Rich Little, America's best-known impressionist, is rooting for Vice President George Bush to be the next president, but politics has nothing to do with his preference.

Little, who is Canadian, merely prefers Bush over the Democratic presidential candidate, Massachusetts Gov. Michael Dukakis, because Bush is easier to mimic."If either Bush or Dukakis wins the presidency it will be an upset," he said. "Both men have speech peculiarities that help a mimic impersonate them. Neither one is easy, but Bush has the more recognizable voice.

"Bush speaks somewhat nasally, and he never finishes a sentence. Dukakis speaks in short little sentences that fall off at the end.

"As whining as Bush is, he still punctuates his words. He accentuates verbally when he talks. Dukakis doesn't emphasize words at all. He gives each one the same weight, which is unusual and undramatic.

"For an impressionist, Dukakis is the kind of guy you want around when you want to be alone. It wouldn't surprise me if he had a charisma bypass."

Little has been doing impressions of American presidents for about two decades. He said John F. Kennedy was his favorite subject.

"Kennedy's Boston accent and his gestures were really easy," he said. "Jimmy Carter was a good one, too. His Cheshire cat grin helped, going along with the clipped Southern accent. And, of course, we used jokes about his brother Billy.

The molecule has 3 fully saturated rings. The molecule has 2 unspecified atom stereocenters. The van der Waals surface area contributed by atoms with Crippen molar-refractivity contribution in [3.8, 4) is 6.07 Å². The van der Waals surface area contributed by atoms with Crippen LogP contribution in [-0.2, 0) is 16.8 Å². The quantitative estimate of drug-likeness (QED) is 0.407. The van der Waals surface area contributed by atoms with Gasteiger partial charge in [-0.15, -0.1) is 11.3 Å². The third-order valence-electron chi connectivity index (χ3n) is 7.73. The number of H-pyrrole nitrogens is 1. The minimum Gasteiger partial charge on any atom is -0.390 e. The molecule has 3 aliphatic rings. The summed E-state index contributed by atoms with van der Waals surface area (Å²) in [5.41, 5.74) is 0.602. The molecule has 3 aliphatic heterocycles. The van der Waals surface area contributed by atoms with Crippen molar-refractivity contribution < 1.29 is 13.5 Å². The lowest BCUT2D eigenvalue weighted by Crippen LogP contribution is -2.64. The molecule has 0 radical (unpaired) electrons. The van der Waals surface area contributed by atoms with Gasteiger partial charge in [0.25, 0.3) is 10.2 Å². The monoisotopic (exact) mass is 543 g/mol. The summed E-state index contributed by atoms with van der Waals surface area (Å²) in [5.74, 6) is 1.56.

"Ronald Reagan was tough to get a handle on at first. But his physical movements and the way he turns his head helped create a physical image. And his `Well, ugh' vocal mannerism was easy.

"In the beginning Reagan was difficult because he had developed a bland delivery from his movie days.

"The most bland of all was Jerry Ford. He was very hard to mimic.

"On the other hand, Richard Nixon was a cinch, a cartoon. In fact, most people think of me in terms of doing Nixon. The slight physical resemblance helps."

Little also has done impressions of Dwight Eisenhower and Lyndon Johnson, both of whom he says were not particularly difficult.

"The longer a president stays in office, the more he develops voice characteristics and facial tics," Little said.

"They have to speak so much under pressure for the cameras and microphones that they begin to fall into predictable patterns. These habits start to develop within months."

Little has collected his presidential impressions in a new home video, "One's a Crowd," that will be on sale later this month. It features a game of Trivial Pursuit being played by four presidents: Reagan, Carter, Nixon and Ford.

Another hilarious highlight is his impression of Jack Nicholson as president, holding an off-the-wall news conference.